Blank City Sacramento

Posted on July 28, 2011 – 7:59 PM | by William Burg
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The Warhol Economy, Blank City, and a flyer

Blank City Sacramento

On July 15, I attended two very similar events that showcased the underground New York arts scene of the late 1970s and early 1980s: Midtown Business Association’s annual gala at Harlow’s, and Verge Gallery’s premiere of “Blank City” at the Crest Theatre. Both spurred discussion about the factors behind the creative environment that emerged from a dangerous, decaying neighborhood during the nadir of New York’s greater economy, and what that might mean for arts scenes in cities like Sacramento.

The MBA gala featured live music, art, DJs, fashion and body decoration ranging from hairstyles and makeup to body painting and tattoos, but I was there for the keynote speaker, USC professor Elizabeth Currid. She spoke about her thesis and resulting book, The Warhol Economy. Currid argues that creative industries like fashion, art and music drive the economy of New York as much as finance, real estate and law, and backs up her theory with detailed statistics and analysis. She claims that the arts sector makes up 5% of New York’s economy, putting it alongside finance and banking in total share of employment, and identifies it as a multi-billion dollar business sector. The arts sector is also closely tied to the nightlife and media sectors, which are large economic sectors in their own right. The factors that create this economy are cheap rent (which allows artists the spare time to pursue their craft), nightlife and creative spaces (studios, galleries, nightclubs, music venues, etc.) where scenes happen and informal networking takes place, and a dense neighborhood that allows a self-sustaining creative scene to exist in a common environment. While much creative work requires privacy and individual space (painting, writing, band practice, film editing, etc.), getting that work exposed to an audience requires the ability to network. Making friends, promoting events, meeting new contacts and being seen in the right places are as important as creative output, and most of that work is done simply by running into people in the neighborhood. Without cheap rent, artists can’t afford to spend time on their art. Without creative spaces, they don’t get together in ways that let creative workers communicate with each other. Without density, there often aren’t enough artists or audiences in close proximity to achieve the critical mass that makes art scenes self-sustaining and an important part of a city’s economy.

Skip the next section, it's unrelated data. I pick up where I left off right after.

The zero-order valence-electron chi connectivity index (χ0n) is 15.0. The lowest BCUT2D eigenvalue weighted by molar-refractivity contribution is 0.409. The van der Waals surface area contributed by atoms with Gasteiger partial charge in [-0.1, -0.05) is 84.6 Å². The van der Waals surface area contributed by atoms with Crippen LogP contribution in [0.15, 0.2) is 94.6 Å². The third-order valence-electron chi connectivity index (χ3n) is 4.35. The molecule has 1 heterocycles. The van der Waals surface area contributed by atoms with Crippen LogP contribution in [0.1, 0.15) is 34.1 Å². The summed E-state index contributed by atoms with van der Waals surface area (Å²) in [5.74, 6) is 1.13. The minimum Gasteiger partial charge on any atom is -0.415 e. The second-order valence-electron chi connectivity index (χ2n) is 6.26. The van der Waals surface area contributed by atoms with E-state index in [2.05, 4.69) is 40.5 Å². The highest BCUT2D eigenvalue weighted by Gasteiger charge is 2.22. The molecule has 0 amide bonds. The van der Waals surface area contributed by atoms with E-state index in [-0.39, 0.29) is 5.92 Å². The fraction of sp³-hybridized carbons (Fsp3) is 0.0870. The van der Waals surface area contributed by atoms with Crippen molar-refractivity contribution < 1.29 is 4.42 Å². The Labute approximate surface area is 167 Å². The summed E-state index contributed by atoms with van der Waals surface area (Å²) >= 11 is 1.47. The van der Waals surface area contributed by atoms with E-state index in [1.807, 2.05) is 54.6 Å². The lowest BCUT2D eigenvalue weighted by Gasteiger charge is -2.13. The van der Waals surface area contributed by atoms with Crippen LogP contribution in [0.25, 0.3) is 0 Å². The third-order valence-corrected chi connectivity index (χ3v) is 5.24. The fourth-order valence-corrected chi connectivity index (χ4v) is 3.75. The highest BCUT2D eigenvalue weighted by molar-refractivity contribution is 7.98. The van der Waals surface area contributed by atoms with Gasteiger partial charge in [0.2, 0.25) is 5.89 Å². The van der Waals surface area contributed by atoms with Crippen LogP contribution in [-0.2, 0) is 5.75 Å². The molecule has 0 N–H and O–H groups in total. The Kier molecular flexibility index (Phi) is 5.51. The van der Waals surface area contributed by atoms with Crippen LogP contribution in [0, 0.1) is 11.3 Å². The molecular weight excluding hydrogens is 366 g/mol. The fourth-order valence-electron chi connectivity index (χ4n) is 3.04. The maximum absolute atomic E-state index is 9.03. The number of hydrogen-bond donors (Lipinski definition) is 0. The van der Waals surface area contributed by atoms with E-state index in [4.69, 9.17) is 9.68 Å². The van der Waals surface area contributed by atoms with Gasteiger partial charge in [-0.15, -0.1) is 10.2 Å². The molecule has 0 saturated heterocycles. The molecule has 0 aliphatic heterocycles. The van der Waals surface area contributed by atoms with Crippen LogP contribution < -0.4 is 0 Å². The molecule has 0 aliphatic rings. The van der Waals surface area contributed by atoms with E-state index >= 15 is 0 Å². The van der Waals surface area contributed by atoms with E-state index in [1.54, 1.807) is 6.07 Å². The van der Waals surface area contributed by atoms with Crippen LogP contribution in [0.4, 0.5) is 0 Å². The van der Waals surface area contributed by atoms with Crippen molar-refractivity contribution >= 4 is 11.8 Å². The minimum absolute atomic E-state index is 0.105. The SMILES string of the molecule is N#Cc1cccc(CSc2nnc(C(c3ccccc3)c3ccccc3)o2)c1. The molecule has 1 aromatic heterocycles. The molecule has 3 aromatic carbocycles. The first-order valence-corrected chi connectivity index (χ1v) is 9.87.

Currid developed her thesis by interviewing hundreds of artists of all backgrounds, and spending a lot of time in New York nightclubs, art openings, fashion events and other cultural hotspots. She explored the history of the scene, punk hotspots like CBGB and Max’s Kansas City, art studios like Andy Warhol’s Factory, and researched artists from Keith Haring and Jean-Michel Basquiat to Shepard Fairey and CLAW. She also mentioned the influence of gallery owner Patti Astor (of the Astor family, one of New York’s oldest wealthy families.) After discussing how these scenes work in person, she changed out of her club clothes to present statistical analysis of the arts sector in New York and other major cities While art scenes tend to be interdisciplinary, and benefit from connections with other creative scenes, some cities tend to focus on one discipline or another, like Los Angeles’ dominance of film and television, or New York’s fashion and gallery art. One audience member questioned whether Sacramento could be compared with New York in any way, but Currid insisted that any city can benefit from promoting its art scene, or at least enacting policies that allow art scenes to occur, by identifying local strengths and existing art scenes and finding ways to encourage them.

There were plenty more acts at Harlow’s that evening, but I had places to go, so we skipped out of the MBA gala and headed downtown to the Crest for the premiere of “Blank City.” Introduced by filmmaker and CSUS professor Jenny Stark, “Blank City” told the story of the same scene Currid described, focusing on the “No Wave” and “Cinema of Transgression” film movements that captured the simultaneously nihilistic and creative energy of the era on cheap or stolen celluloid. Clips from the era’s films and interviews with folks like Lydia Lunch, Jim Jarmusch, Richard Kern, Beth B and Scott B, John Waters, James Chance, Debbie Harry, Fab 5 Freddy, Susan Seidelman and Steve Buscemi told the story of a dangerous, drug-infested neighborhood, whose benefits included cheap rent, venues and galleries, and enough like-minded people in close proximity to drive a scene: exactly the elements Currid identified in The Warhol Economy. While the focus of “Blank City” is the film scene, the film, music, gallery art, theater and even graffiti scenes of the era were inextricably linked. People like Basquiat and Astor appear in the film, as are venues like CBGB and Max’s. Artists crossed media at will, and, as a wheat-pasted flyer of the era proclaimed, “Everyone here is in a band.” Some in the New York scene became superstars, some well-known in the art or music scene, others are little-known outside of specialists in their field, and others remained in obscurity or died tragically young. The changing face of New York in the 1980s brought money and media attention to the New York scene, which catapulted some to success while raising rents and making a formerly collaborative scene into a fiercely competitive one. While Currid argues that this has contributed greatly to New York’s contemporary economy, those interviewed in “Blank City” called it disastrous—even those who were catapulted to worldwide fame lamented the loss of the low-rent, free-form creative New York scene of their youth.

Sacramento: Blank City or Blank Slate?